Peer-Reviewed Journal Details
Mandatory Fields
Quigley, L,McCarthy, R,O'Sullivan, O,Beresford, TP,Fitzgerald, GF,Ross, RP,Stanton, C,Cotter, PD
2013
August
Journal of Dairy Science
The microbial content of raw and pasteurized cow milk as determined by molecular approaches
Validated
WOS: 95 ()
Optional Fields
high-throughput DNA sequencing flow cytometry quantitative PCR GUT MICROBIOTA FLUID MILK BACTERIA CHEESE PCR TEMPERATURES BACTEROIDES PSEUDOMONAS DIVERSITY DISEASE
96
4928
4937
The microbial composition of raw and pasteurized milk is assessed on a daily basis. However, many such tests are culture-dependent, and, thus, bacteria that are present at subdominant levels, or that cannot be easily grown in the laboratory, may be overlooked. To address this potential bias, we have used several culture-independent techniques, including flow cytometry, real-time quantitative PCR, and high-throughput DNA sequencing, to assess the microbial population of milk from a selection of commercial milk producers, pre- and postpasteurization. The combination of techniques employed reveals the presence of a previously unrecognized and diverse bacterial population in unpasteurized cow milk. Most notably, the use of high-throughput DNA sequencing resulted in several bacterial genera being identified in milk samples for the first time. These included Bacteroides, Faecalibacterium, Prevotella, and Catenibacterium. Our culture-independent analyses also indicate that the bacterial population of pasteurized milk is more diverse than previously appreciated, and that nonthermoduric bacteria within these populations are likely to be in a damaged, nonculturable form. It is thus apparent that the application of state-of-the-art approaches can provide a detailed insight into the bacterial composition of milk and could potentially be employed in the future to investigate the factors that influence the composition of these populations.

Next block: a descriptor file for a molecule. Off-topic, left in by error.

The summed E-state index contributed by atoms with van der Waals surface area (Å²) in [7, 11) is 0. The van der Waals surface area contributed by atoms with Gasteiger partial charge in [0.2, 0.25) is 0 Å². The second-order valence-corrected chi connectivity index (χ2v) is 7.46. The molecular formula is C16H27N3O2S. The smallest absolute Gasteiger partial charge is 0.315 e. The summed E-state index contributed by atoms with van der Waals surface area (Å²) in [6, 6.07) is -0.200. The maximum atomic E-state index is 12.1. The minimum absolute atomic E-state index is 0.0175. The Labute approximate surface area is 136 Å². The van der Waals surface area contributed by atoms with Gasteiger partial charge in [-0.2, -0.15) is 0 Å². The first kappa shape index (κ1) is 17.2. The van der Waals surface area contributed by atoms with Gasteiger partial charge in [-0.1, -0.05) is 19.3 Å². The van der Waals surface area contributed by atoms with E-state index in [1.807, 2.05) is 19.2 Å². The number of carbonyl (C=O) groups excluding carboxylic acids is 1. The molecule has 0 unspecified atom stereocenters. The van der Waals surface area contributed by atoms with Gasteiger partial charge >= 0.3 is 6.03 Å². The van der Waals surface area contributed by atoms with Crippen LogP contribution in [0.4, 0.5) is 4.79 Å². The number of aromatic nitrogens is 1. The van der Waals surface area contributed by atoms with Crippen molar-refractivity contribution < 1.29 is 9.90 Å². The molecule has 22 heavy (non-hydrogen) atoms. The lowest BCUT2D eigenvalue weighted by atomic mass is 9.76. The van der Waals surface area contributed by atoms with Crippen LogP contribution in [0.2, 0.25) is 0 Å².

10.3168/jds.2013-6688
Grant Details